DuPont, a major industrial, launched this microsite to help streamline its communications. The user-friendly site offers information and resources for employees, suppliers, customers, and the public. It includes links to WHO and CDC to support the general public and features a technical bulletin and video related to protective garments, showing how the company is stepping up production of these items to meet the needs of healthcare workers and first responders.

For other examples of the microsite approach, see:

The Crawford coronavirus microsite

The General Dynamics coronavirus microsite

Blog Posts

As the world searches for updates and answers and works to adjust to our new reality, your blog will be a powerful tool for sharing information and insights from your organization’s leaders and subject matter experts. Whatever industry you are in, the way you work and interact is changing, and stakeholders will welcome your ideas on how best to adapt and move forward during these times.

This blog post from Adobe describes how the company is helping to facilitate distance learning and provides information on how some of its products can be used, often at no additional cost, to support customers during the crisis.

Here are some other examples of posts from major companies:

2U’s post on company-wide steps being taken to address the pandemic

Amazon’s post on ramping up hiring to support online orders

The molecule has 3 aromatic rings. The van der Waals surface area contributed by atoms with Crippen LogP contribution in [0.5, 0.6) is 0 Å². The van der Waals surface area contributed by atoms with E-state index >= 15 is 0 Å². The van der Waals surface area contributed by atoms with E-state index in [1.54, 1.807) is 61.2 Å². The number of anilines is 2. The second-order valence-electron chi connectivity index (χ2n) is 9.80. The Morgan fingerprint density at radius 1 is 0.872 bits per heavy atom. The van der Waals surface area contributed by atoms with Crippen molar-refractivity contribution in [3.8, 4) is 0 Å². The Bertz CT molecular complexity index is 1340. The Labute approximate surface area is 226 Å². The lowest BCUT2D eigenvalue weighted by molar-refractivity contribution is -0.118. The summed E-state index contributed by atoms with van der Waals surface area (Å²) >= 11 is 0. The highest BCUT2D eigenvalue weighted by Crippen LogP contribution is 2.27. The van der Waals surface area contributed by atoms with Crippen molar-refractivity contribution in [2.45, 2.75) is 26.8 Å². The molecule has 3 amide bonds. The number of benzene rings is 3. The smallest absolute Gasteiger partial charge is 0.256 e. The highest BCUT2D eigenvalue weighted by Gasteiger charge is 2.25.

Online FAQ

Another great way to proactively address your stakeholders’ questions and concerns, especially related to immediate changes in how you will conduct business, is to create and post an online FAQ. Easily updateable, the FAQ is one way share the latest information with everyone as the situation continues to evolve.

Adtalem Global Education, a leading workforce solutions provider that serves students online and at several physical campuses, posted this FAQ on its website to get in front of its stakeholders’ most pressing concerns.

Comprehensive Approach

Different stakeholders want information in different ways. A comprehensive approach that combines different types of communications can help ensure that everyone is being reached.

In the face of mass production shutdowns, Ford Motor Company combined a powerful video with a recent press release to help communicate its long history of supporting the country through difficult times and reassure its stakeholders that it will be there for them during the current crisis. The company also created this recent updates page on its corporate site to share Ford’s real-time response to the virus and outline specific steps the company has taken or will take to protect employees and limit the spread of the virus.

Even if you don’t have all the answers, staying connected is key.

By now, everyone knows that the world is changing on a minute-by-minute basis. That means you don’t have to know what’s going to happen tomorrow to reach out today. The beauty of online communications and social media is that you can make updates essentially in real-time. By using this time of social distancing to establish stronger virtual communications with stakeholders, you may find powerful new ways to connect that can benefit your organization long after this crisis is resolved.